I’ve done it. I finally managed to watch all the Oscar/Golden Globe nominated films I could possibly get to before the Oscar ceremony on Sunday!
Here’s the third instalment of my short Flixter film reviews and possibly the best of the lot! The first instalment can be found here (Slumdog Millionaire, Frost/Nixon, The Wrestler, The Reader, Vicki Cristina Barcelona, In Bruges, Pineapple Express, Burn After Reading, Tropic Thunder, Changeling, Mamma Mia, The Dark Knight and Kung Fu Panda) and the second here (WALL-E and Gran Torino).
Again, ratings are out of 5 stars.
Rachel Getting Married (3.5 stars)
Years of suppressed family emotions explode around a family wedding. Well-written script with some clever dialogue and witty interactions, even though this type of drama would not be everyone’s cup of tea. A remarkable performance by Anne Hathway (I didn’t know she could act this well) and a solid supporting cast. Not all of it worked but enough of it did.
Doubt (3.5 stars)
Extraordinary performances all round (Meryl Streep and Philip Seymour Hoffman as always, but Amy Adams really stole the show as the doubting nun), but it was an obvious play adaptation with lots and lots of talking. The characters were extremely well defined, though I couldn’t help but feel there was a certain clunkiness in the way things panned out. Not to take away too much from this film because it tackles many of the themes very cleverly through subtle actions and explosive dialogue. Doubt is indeed an apt title for this film.
Milk (4 stars)
True story about the first openly gay public official in America. Pretty incredible movie and a ridiculously superb performance by Sean Penn. It was entertaining, informative, frightening and enlightening all at the same time. Hard to believe it was only 30 years ago that this happened in our world. I particularly liked the ending where they showed the real life counterparts of the actors.
Revolutionary Road (4 stars)
It’s hard to know where to begin with a movie that explores the essence of life, love, marriage, children, work, dreams, hopes and reality. It is so rare to see such a brutal, honest, emotional portrayal of suburban and married life, no matter what era. Granted, some people won’t get it for one reason or another, but those that do will find a story that will resonate with them for a long time. All performances are outstanding – I know Kate Winslet has gotten all the attention for this role and The Reader, but Leonardo DiCaprio is really her equal in this film, and it’s a shame he didn’t get the same recognition. Michael Shannon was also brilliant and stole every scene he was in.
The Curious Case of Benjamin Button (4.5 stars)
A strange premise but an ultimately rewarding film. The make up and special effects are the best I’ve ever seen, both the ageing and the de-ageing stuff is just phenomenal. The film works not really as a running narrative but rather as a series of moments, like its tagline. I found it very captivating to go through the journey of life with this bizarre character, through his ups and downs, flaws and all. There are some minor problems and it is a tad too long, plus Brad Pitt wasn’t truly able to capture the nuances of the ageing process (he acted like the way he looked rather than the age he was) – however, I think when it’s all said and done this is one of the more memorable movies in recent years.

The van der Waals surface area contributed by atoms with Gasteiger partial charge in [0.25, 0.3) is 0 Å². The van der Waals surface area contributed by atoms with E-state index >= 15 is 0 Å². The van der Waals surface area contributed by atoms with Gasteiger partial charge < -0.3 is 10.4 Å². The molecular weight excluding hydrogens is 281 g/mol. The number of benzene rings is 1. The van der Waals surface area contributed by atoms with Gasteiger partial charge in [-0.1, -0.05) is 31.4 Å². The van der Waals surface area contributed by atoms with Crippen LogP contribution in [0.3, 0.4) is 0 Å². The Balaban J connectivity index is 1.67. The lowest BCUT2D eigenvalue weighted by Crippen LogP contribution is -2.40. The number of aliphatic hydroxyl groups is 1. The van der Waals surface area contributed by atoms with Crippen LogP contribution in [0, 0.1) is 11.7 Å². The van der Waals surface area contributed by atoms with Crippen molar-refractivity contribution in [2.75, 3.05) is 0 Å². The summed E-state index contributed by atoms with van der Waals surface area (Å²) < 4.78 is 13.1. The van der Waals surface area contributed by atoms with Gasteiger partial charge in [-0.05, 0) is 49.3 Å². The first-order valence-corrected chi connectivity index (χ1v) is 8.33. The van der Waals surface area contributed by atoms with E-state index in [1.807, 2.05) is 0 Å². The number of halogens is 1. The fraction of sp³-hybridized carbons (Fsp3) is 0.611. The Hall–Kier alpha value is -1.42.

* * *
NB: Just a few words about my rating and review system. First and foremost, they are taken directly from Flixter, so are always short. I don’t like to discuss too much plot in my reviews because I think it ruins a movie. Which is why (even though I can’t help but watch them) I generally dislike previews because they tend to give away too much by revealing the best bits and almost always contain spoilers. I also hate long reviews that reveal too much plot (this happens a lot these days in reviews I read) – what’s the point of telling everyone what the entire film is about? With my ratings, they are out of 5 and are entirely subjective, always decided on the spot based on gut instinct after viewing. I never re-adjust a rating afterward and I don’t compare them to previous ratings – hence two films can have the same rating but I may think one is better than the other. Also, I tend to find there is a significant difference between 2.5 stars (below average) and 3 stars (good) and 3.5 stars (pretty good) and 4 stars (excellent), more so than other half-star differences.
Lastly, the only 5 star film reviewed in these 3 posts is The Wrestler, which I think is the best film I’ve seen so far this year. For the Best Picture Oscar nominees, The Reader and The Curious Case of Benjamin Button are tied with 4.5 stars, but I think the latter is the film I prefer. Though it is a moot point anyway since Slumdog Millionaire is going to win!